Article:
Washington — - State transportation agencies have spent more than $130 million for snow removal this winter, more than double the budgeted amount, members of Maryland's congressional delegation were told Thursday.
Federal aid to recoup some of the costs of snow removal is "critically important," Gov. Martin O'Malley said during his annual meeting with Democratic and Republican lawmakers at the Capitol in Washington.
Final figures won't be known until officials tally the expense of the latest storm in Western Maryland, where more than a foot of snow is still on the ground.
The transportation department is cutting its operating budget and stretching out future building projects to try to close the shortfall, said state Transportation Secretary Beverley K. Swaim-Staley. The state expects to file a formal federal disaster aid request for the back-to-back February storms in the next two weeks.
The governor's 93-page wish list contained a total of more than $823 million for environmental, transportation, health, public safety and homeland security projects.
Many of the initiatives are perennial recipients of federal aid earmarked by Maryland congressmen and senators. The largest single request, $150 million, was for the troubled Washington area transit system.
O'Malley also delivered a pitch for a national initiative to provide $30 billion in federal TARP money to states for use in small-business loan guarantee programs.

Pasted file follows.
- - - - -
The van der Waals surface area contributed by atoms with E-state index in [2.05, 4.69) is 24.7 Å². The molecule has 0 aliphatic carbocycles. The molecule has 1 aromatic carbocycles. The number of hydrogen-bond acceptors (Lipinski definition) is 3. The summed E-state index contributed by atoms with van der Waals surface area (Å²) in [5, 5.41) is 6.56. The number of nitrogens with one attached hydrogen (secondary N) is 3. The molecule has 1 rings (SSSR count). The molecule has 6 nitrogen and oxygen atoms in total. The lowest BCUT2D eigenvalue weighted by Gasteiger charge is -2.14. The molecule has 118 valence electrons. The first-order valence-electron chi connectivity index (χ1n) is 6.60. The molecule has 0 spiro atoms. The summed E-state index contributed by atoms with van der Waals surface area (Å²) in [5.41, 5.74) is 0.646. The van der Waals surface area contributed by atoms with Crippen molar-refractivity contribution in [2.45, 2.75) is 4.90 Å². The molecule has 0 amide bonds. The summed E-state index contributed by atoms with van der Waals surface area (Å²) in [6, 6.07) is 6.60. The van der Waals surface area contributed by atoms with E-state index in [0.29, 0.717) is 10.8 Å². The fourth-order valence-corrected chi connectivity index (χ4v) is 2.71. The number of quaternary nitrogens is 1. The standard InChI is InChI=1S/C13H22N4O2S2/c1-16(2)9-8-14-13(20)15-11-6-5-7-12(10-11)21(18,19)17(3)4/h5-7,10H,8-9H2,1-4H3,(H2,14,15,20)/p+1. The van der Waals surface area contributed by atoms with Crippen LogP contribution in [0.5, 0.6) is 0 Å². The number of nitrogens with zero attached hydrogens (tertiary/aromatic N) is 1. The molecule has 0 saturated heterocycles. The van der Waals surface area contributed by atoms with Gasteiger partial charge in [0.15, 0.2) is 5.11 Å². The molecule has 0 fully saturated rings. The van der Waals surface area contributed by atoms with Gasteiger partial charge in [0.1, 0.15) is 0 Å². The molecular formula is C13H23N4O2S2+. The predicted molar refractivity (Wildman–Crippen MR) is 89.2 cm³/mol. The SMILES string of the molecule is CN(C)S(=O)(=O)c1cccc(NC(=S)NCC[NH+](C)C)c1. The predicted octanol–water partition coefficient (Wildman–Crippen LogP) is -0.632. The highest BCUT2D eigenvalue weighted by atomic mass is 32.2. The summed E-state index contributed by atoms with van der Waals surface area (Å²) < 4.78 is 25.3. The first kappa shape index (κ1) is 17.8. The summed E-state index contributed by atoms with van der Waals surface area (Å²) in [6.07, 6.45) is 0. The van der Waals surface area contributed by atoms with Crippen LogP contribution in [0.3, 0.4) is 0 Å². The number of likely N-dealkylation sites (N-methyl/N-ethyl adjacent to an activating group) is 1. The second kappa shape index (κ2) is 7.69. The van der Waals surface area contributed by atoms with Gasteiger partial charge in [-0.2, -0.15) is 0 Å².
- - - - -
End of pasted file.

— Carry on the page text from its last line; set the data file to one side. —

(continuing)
The annual Washington gathering, O'Malley's fourth, featured a considerable amount of mutual congratulation among the state's politicians. It took on a bipartisan tone at one point when Maryland's sole Republican in Congress singled out the governor for praise.
"I'm not a big fan of these two wars that we're fighting," said Rep. Roscoe Bartlett, adding that he attends the funerals of the troops from his Western Maryland district who lose their lives overseas. "And the governor's there every time," without fanfare or notice to the news media. "He's just there to support the families. Thank you, thank you, governor."
Bartlett also said that, as a conservative, he routinely opposes federal spending measures. But "after the vote to spend the money, I join my Team Maryland colleagues in trying to get it all for Maryland."
O'Malley, a former Baltimore mayor, also urged the issuance of a commemorative coin to help fund a bicentennial celebration of the writing of "The Star-Spangled Banner" and the War of 1812.